Blind has been forced to contend with injuries; the defenders Ron Vlaar and Stefan de Vrij are among those out while Robin van Persie has been deemed lacking in sharpness by Blind. Van Persie, now 32 and at Fenerbahce, has been left out of the squad.
Sneijder spoke to the media earlier in the week at Holland's base in Noordwijk and the Galatasaray player made the point that, of his peer group, only himself and Klaas-Jan Huntelaar remained around for the France and England games. "I was chatting with Klaas-Jan and we realised that we were the only guys left," Sneijder said. "We see only young guys around us."
Sneijder and Huntelaar were a part of the squad that reached the 2010 World Cup final in South Africa, when they lost to Spain, together with Robben, Van Persie and Ibrahim Afellay, the Stoke City winger, who was a late call-up after a clutch of injury withdrawals.
But it is a measure of Holland's changing face that Blind has chosen or been able to choose only four of the team that started the semi-final against Argentina at the last World Cup - Sneijder, Cillessen, Gini Wijnaldum and his own son, Daley.
Sneijder, 31, and Huntelaar, 32, are the oldest members of Blind's selection and, at times like these, it is tempting to lament the age group that Holland seemed to lose. In 2007 they were the European under 21 Championship winners but, from that squad, only Vlaar and, to a lesser extent, Krul have gone on to be successes at senior international level.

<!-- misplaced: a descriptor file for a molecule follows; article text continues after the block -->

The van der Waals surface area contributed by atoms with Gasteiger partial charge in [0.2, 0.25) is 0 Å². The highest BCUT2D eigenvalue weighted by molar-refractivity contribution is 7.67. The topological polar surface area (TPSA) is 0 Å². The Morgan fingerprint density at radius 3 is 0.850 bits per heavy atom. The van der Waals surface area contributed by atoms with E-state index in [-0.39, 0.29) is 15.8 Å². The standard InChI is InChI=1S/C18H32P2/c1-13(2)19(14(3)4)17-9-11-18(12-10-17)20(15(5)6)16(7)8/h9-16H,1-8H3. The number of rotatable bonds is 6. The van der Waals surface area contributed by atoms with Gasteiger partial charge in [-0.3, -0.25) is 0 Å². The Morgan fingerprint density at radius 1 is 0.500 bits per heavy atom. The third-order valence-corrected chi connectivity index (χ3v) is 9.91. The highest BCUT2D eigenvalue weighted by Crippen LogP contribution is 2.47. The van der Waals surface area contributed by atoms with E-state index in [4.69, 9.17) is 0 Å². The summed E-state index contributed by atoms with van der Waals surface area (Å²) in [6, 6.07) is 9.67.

Royston Drenthe, Ryan Babel, Daniel de Ridder, Ryan Donk and Hedwiges Maduro were tipped to become mainstays for their country but, for various reasons, it has not happened.
The focus, inevitably, during a period of renewal has turned to the nation's young talent and there is a particular buzz about the Ajax midfielders Davy Klaassen and Riechedly Bazoer. Klaassen, a naturally creative player, is the club captain at 23 while the 19-year-old Bazoer, who is fast and powerful, has been likened to Patrick Vieira by the former Ajax youth coach Fons Groendijk.
Bazoer could have gone to Manchester City at 16 only to move, controversially, from PSV Eindhoven to Ajax and almost all Europe's biggest clubs are tracking him. It will be interesting to see whether he is involved against England.
The 21-year-old AZ Alkmaar striker, Vincent Janssen, who is the Eredivisie's top scorer this season with 20 goals, is a part of the squad for the first time and then there is Memphis Depay.
When the 22-year-old winger swapped PSV for Manchester United last summer, there was the hope that he would take the Premier League by storm. Instead he has struggled and there has been criticism in Holland that he is more preoccupied with his fashion choices than football. Depay reported for international duty earlier in the season wearing a wide-brimmed hat and a big, red Louis Vuitton scarf, a look that was lampooned. Clearly Depay could wear what he wanted without complaints were he to routinely cut a dash on the field.